The appeals court said this principle applies in most basic traffic offenses. “’When an officer observes a traffic offense—however minor—he has probable cause to stop the driver of the vehicle’ … Moreover, an officer who observes a traffic offense may have probable cause even where he has additional motives for the stop … ‘If an officer has probable cause or a reasonable suspicion to stop a vehicle, there is no intrusion upon the Fourth Amendment. That is so regardless of the fact that the officer would not have made the stop but for some hunch or inarticulable suspicion of other criminal activity’ …”

Thus, the basic, primary fact in this case is that McCann pulled Williams over because he had stopped his vehicle in the middle of the road. That was a minor traffic violation but sufficient enough to establish probable cause. The Fourth Circuit, however, cautioned:


The fact that McCann did not know the correct traffic violation does not “ … give the government license to ‘look for after-the-fact justifications for stops’ … Nor do we suggest that a police officer’s mistake of law can support probable cause to conduct a stop when the underlying conduct was not, in fact, illegal.”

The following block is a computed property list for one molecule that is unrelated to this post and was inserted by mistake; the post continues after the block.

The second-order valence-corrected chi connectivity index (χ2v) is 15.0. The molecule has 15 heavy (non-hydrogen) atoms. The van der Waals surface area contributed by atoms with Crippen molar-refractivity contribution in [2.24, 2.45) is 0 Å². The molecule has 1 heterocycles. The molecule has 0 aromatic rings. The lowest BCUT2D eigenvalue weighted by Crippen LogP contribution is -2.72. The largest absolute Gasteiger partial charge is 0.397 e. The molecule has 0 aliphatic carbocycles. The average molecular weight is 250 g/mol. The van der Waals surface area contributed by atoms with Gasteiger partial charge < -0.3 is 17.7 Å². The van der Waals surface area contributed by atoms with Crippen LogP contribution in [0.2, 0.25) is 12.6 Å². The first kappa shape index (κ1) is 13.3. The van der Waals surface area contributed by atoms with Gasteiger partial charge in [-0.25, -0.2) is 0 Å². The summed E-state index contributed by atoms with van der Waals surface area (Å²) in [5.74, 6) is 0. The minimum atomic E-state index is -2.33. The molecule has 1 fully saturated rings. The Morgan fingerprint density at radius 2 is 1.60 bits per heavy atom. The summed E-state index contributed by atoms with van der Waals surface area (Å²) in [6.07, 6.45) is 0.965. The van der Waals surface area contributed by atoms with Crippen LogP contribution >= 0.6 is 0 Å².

The court then adopted the language of the Seventh Circuit to make this point: “ … ‘we agree with the majority of circuits to have considered the issue that a police officer’s mistake of law cannot support probable cause to conduct a stop. Probable cause only exists when an officer has a reasonable belief that a law has been broken … An officer cannot have a reasonable belief that a violation of the law occurred when the acts to which an officer points as supporting probable cause are not supported by law.’”


Williams’ conduct was plainly illegal under Maryland law—he stopped his vehicle in the middle of the road. The issue was not whether McCann or Finn identified the correct law but whether stopping “in the middle of the road was a violation of the law. It was, and any violation of law is probable cause.